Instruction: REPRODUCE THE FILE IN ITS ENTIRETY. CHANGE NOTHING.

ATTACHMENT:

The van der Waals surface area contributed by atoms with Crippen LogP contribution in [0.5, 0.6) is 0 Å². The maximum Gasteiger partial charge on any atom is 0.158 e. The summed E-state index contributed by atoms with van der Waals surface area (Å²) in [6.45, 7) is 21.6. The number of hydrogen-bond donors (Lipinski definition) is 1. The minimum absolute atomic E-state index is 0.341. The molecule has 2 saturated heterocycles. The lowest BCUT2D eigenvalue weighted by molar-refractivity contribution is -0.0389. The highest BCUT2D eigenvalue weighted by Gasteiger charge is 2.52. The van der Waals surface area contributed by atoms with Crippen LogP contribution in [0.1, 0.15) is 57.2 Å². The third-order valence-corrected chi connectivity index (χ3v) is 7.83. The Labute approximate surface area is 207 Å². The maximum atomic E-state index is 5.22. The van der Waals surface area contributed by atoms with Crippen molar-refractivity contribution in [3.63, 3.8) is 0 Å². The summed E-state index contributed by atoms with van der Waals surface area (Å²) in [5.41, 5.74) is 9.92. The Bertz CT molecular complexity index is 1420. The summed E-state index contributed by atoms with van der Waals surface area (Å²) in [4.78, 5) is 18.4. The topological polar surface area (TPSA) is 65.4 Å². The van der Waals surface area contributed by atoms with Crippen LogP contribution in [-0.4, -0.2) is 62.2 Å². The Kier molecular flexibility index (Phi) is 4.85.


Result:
The van der Waals surface area contributed by atoms with Crippen LogP contribution in [0.5, 0.6) is 0 Å². The maximum Gasteiger partial charge on any atom is 0.158 e. The summed E-state index contributed by atoms with van der Waals surface area (Å²) in [6.45, 7) is 21.6. The number of hydrogen-bond donors (Lipinski definition) is 1. The minimum absolute atomic E-state index is 0.341. The molecule has 2 saturated heterocycles. The lowest BCUT2D eigenvalue weighted by molar-refractivity contribution is -0.0389. The highest BCUT2D eigenvalue weighted by Gasteiger charge is 2.52. The van der Waals surface area contributed by atoms with Crippen LogP contribution in [0.1, 0.15) is 57.2 Å². The third-order valence-corrected chi connectivity index (χ3v) is 7.83. The Labute approximate surface area is 207 Å². The maximum atomic E-state index is 5.22. The van der Waals surface area contributed by atoms with Crippen molar-refractivity contribution in [3.63, 3.8) is 0 Å². The summed E-state index contributed by atoms with van der Waals surface area (Å²) in [5.41, 5.74) is 9.92. The Bertz CT molecular complexity index is 1420. The summed E-state index contributed by atoms with van der Waals surface area (Å²) in [4.78, 5) is 18.4. The topological polar surface area (TPSA) is 65.4 Å². The van der Waals surface area contributed by atoms with Crippen LogP contribution in [-0.4, -0.2) is 62.2 Å². The Kier molecular flexibility index (Phi) is 4.85.